Lee Kum Kee family office spreads VC bets in food, tech

Hong Kong-based Happiness Capital ventures into future-proof technologies to keep family businesses at the forefront.
Lee Kum Kee family office spreads VC bets in food, tech

Hong Kong food giant Lee Kum Kee Group’s family office, Happiness Capital, is investing in companies that have synergies with the family business and also technologies that are completely unrelated to it.

Lee Kum Kee, founded in the mainland Chinese city of Zhuhai, is a Hong Kong-based food company that specialises in making Chinese and Asian sauces and is best known for its founder's formulation of oyster sauce 135 years ago.

Under the umbrella of the family business, Happiness Capital aims to help the group diversify and find the most innovative ideas, said Jamie Lee, a Happiness Capital associate and a fifth-generation member of the Lee clan.

Jamie Lee, 
Happiness Capital

“From our core operating businesses, we have learned a lot of history in the past … But in terms of looking towards the future, Happiness Capital is the place to do that,” Lee told the Asian Financial Forum in January.

The family has a 1,000-year vision to make the world a healthier place by sharing what its core values are and what it does in business.

“Even with our venture capital, traditionally it's a very short-term time horizon, but I think for us we're all about 'patient capital' and growing with our companies,” said Lee, who has led business development at various start-ups in San Francisco before returning to Hong Kong and joining the family office as a junior associate.

Happiness Capital, a single-family office, invests in start-ups and venture capital funds. Its portfolio companies are spread across China, the US, Europe and Israel.

Unlike many other family offices, Happiness Capital has the purpose of identifying companies that are both highly synergistic with the family business and those whose activities are completely uncorrelated.

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It invests in a number of verticals, including food, space sustainability, healthcare, environment and climate change.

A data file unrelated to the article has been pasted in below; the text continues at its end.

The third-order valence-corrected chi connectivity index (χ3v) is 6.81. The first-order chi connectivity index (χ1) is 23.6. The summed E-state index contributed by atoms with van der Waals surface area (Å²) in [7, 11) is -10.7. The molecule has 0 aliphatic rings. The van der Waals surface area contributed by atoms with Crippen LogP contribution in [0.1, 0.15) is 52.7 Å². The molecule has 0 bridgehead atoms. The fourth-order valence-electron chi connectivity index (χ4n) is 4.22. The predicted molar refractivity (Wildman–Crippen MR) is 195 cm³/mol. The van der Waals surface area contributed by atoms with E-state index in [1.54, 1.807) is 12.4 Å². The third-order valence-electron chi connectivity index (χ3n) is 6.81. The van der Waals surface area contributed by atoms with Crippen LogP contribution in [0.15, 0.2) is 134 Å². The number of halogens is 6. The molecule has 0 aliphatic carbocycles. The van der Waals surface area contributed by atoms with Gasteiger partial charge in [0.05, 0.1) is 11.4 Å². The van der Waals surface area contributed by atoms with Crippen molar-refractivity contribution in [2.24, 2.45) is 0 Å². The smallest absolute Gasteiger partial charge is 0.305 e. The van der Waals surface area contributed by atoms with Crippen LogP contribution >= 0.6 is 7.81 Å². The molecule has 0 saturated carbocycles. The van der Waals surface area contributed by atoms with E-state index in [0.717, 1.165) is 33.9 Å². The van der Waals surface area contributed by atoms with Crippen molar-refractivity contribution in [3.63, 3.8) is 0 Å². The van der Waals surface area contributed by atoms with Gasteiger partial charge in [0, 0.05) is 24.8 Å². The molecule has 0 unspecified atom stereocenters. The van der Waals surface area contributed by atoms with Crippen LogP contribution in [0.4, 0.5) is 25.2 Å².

Because of the family’s food industry background, Happiness Capital has a large portfolio of investment related to alternative protein, as it believes the world will experience food shortages in the future.

It also invests in sustainable food systems. For example, it has a significant stake in Israeli firm Redefined Meat, a 3D meat printing company. In 2022, Happiness has also invested in MicroHarvest, a German biotech start-up that makes protein from natural bacteria, as the family believes in the development of insect protein.

In addition, Happiness ventures into new areas such as space sustainability, in which it started by investing last year in a German company named Vyoma, which creates real-time mapping of space objects and safe satellite operations.

Most recently, the family office also invested in ClearSpace, a Swiss space debris removal company.

“Those are just some examples of investments that we’ve made through Happiness Capital that are both very synergistic and correlated to our businesses, but also uncorrelated,” Lee said. She declined to comment on the size of Happiness Capital’s portfolio.

ClearSpace announced on January 19 that it had finalised a €26.7 million ($28.5 million) series-A financing round led by OTB Ventures backed by the European Investment Fund and Swisscom Ventures, with participation from the Luxembourg Future Fund, Lakestar, In-Q-Tel, Happiness Capital and 600 T Space Investments.

Citigroup predicts that the space industry could grow to be worth $1 trillion in revenue annually by 2040.

AsianInvestor will be hosting its Family Office Briefing on March 28 in Hong Kong, which will bring together a select group of family offices. For more details, click here.

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